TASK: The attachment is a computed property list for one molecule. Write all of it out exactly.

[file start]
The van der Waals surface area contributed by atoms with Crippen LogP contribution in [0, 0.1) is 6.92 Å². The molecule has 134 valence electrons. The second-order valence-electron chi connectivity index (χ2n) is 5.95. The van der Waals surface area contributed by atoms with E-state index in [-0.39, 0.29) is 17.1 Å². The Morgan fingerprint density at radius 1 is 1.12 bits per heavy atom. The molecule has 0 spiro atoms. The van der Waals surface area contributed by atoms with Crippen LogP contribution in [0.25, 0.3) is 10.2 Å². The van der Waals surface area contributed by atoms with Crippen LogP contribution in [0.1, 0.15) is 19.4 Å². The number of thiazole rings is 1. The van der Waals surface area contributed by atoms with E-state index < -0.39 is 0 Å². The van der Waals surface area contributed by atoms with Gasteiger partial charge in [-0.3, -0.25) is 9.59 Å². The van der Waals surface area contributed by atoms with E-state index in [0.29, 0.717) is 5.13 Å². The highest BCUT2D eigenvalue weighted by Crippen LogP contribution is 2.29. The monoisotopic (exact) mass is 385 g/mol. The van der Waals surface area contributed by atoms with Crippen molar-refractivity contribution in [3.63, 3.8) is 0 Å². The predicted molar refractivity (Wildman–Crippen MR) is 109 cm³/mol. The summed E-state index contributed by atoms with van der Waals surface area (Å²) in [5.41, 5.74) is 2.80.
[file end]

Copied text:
The van der Waals surface area contributed by atoms with Crippen LogP contribution in [0, 0.1) is 6.92 Å². The molecule has 134 valence electrons. The second-order valence-electron chi connectivity index (χ2n) is 5.95. The van der Waals surface area contributed by atoms with E-state index in [-0.39, 0.29) is 17.1 Å². The Morgan fingerprint density at radius 1 is 1.12 bits per heavy atom. The molecule has 0 spiro atoms. The van der Waals surface area contributed by atoms with Crippen LogP contribution in [0.25, 0.3) is 10.2 Å². The van der Waals surface area contributed by atoms with Crippen LogP contribution in [0.1, 0.15) is 19.4 Å². The number of thiazole rings is 1. The van der Waals surface area contributed by atoms with E-state index < -0.39 is 0 Å². The van der Waals surface area contributed by atoms with Gasteiger partial charge in [-0.3, -0.25) is 9.59 Å². The van der Waals surface area contributed by atoms with E-state index in [0.29, 0.717) is 5.13 Å². The highest BCUT2D eigenvalue weighted by Crippen LogP contribution is 2.29. The monoisotopic (exact) mass is 385 g/mol. The van der Waals surface area contributed by atoms with Crippen molar-refractivity contribution in [3.63, 3.8) is 0 Å². The predicted molar refractivity (Wildman–Crippen MR) is 109 cm³/mol. The summed E-state index contributed by atoms with van der Waals surface area (Å²) in [5.41, 5.74) is 2.80.